Here's their Packer concept, created by Steve Wåhlin:
Steve Wåhlin @SteveWahlin
I took two different approaches with this exercise: one forward-looking and one looking back to the past, but both firmly rooted in tradition. With the first design, I modernized the classic navy blue and gold color scheme that was a hallmark of the Packers first 40 years. On the jersey, the shoulder yoke pays homage to the classic Packer uniform of the 1940s. Overall, the yellow has been replaced with a true metallic gold. For a more contemporary typographic look, I turned to Champion bold; which is very readable and masculine, yet has some pleasing subtleties in the numerals. And finally, the G helmet logo—originally intended to mimic a football before it morphed into its current oval shape—has been streamlined back into a more meaningful, aggressive shape.
The NFL now advocates the use of a “third jersey” for special matchups or holiday games. Here, I’ve proposed a scheme where the navy blue in the entire uniform is replaced with the traditional Packer green. It’s no mistake that this is very much like the color palette of Notre Dame; Packers founder Curly Lambeau intentionally based his team’s color scheme on that of his alma mater, including using green and gold intermittently during his tenure as coach.
This last design has a throwback feel, but it does not specifically mimic any Packer uniform of the past. There are elements from a number of designs: the brown pants of the 1920s, clean yellow stripes from the 1950s; the white lettering and vintage Running Packer logo from the 1960s. But a lot of things have been simplified and rationalized. The helmet stripes have been reduced to one simple green line. The arm stripes have moved to the undershirt and simplified into 4 equal lines to represent the Packers’ four Superbowl wins. The 2 yellow stripes on each of the socks symbolizes the Packers’s wins in the first two Superbowls; and the total number of uniform stripes is 13—the Packers’ total number of NFL championships. The classic yellow color is still present but it is given a metallic sheen on the helmet, gloves and shoes. Go Pack Go!Outstanding.
I'd like to look at each of his concepts individually, beginning with his blue and gold primary uniform.
Obviously, I love the shout-out to all of the Packers' glorious past; one of the problems with the team wearing Lombardi's uniform today is that it reinforces the notion that the NFL started with the Super Bowl.
I'm also a huge fan of the shoulder yoke, a classic Lambeau-era look that still works today in this era of disappearing sleeves. A classic look that fits with modern uniform construction, and that's a rarity. The jersey numbers are a bit too close to the Rams; I'd rather see a right-angle block in an additional shout-out to Lambeau's uniform.
Putting the TV numbers on the compression sleeves is a nice touch. For 3½ years I've been advocating moving the Packers' distinctive stripes there, but never the TV numbers.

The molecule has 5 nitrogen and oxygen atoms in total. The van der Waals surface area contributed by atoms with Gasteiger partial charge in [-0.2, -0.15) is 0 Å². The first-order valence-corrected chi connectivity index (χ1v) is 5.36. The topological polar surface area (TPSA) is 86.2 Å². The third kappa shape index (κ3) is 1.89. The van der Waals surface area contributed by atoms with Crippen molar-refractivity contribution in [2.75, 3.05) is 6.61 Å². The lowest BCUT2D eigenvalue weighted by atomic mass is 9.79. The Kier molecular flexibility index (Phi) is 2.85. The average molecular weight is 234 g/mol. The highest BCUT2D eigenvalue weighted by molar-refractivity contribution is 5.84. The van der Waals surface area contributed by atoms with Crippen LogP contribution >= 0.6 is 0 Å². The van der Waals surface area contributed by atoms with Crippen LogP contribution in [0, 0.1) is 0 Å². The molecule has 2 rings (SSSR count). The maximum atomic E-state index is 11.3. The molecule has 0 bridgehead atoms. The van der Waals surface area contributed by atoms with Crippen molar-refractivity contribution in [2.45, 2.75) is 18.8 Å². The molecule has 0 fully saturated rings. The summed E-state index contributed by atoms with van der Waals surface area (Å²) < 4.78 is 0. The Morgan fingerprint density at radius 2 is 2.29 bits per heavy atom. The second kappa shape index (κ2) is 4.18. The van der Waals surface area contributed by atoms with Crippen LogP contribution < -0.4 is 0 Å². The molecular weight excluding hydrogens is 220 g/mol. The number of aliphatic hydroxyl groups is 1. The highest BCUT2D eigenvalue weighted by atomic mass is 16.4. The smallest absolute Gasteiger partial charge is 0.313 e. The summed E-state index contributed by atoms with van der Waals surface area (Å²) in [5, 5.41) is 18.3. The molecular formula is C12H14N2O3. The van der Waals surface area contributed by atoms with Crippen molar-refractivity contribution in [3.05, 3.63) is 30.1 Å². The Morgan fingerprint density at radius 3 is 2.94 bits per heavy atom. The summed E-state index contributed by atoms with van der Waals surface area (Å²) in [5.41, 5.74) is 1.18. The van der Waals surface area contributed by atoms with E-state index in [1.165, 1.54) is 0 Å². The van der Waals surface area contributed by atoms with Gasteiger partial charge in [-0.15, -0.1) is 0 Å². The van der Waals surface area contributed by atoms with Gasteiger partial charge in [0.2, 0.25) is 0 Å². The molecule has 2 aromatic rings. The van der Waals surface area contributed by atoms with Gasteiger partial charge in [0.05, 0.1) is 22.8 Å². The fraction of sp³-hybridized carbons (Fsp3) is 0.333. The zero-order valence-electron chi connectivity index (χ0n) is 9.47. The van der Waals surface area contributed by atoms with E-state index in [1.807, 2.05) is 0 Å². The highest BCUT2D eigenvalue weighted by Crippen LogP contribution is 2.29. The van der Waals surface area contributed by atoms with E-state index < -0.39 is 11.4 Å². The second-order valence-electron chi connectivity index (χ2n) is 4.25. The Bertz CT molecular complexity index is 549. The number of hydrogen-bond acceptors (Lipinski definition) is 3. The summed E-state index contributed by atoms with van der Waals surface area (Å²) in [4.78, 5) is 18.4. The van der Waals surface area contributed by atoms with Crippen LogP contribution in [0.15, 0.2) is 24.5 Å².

I will admit a partiality to Lambeau's color scheme over Lombardi's. I do recognize that I am in the minority here, and understand that the chromatic uniqueness of the Green and Gold is worth preserving. With that in mind, his alternate uniform, featuring a variant on the Packers' current color scheme, would work well today.
The modified helmet logo doesn't quite work for me. I appreciate the idea behind it, and I like the more elongated version worn by the Packers in the early 1960s. But this is a bit too aggressive, trying too hard.
So I like the primary concept a lot. The alternate uniform also shows a lot of promise.
Always interesting to see the "Holstein Heisman" logo in action. It has never been a regular part of the Packers' uniform, but has seen an uptick in modern use.
I'd hate for the Packers to drop their famous Braisher stripes, but a pair of simple gold stripes on green is a fantastic look, hearkening back not only to 1940s look above but also the socks worn by the team during the Lindy Infante era.
Not sure about the reasoning behind the number of stripes:
the total number of uniform stripes is 13—the Packers’ total number of NFL championships.That's fine, Steve, but what are you going to do when they win their 14th next year?
There is one element that I think the Packers should adopt immediately; the metallic-flake gold helmet.
This manages to combine the classic athletic gold color with a metallic finish. Modern, but similar enough that the Packers could adopt this helmet with the same ease they went to "pearlized" shells in 2001. Perhaps this is something Hydro Graphics Inc. could provide, if they expand their NFL offerings. It would be a perfect opportunity for the Packers to branch out into a metallic helmet without losing their visual legacy.
All in all, very well done. A very fun concept, something from which the Packers could learn. I'd love to see that helmet under a clear November Wisconsin sky.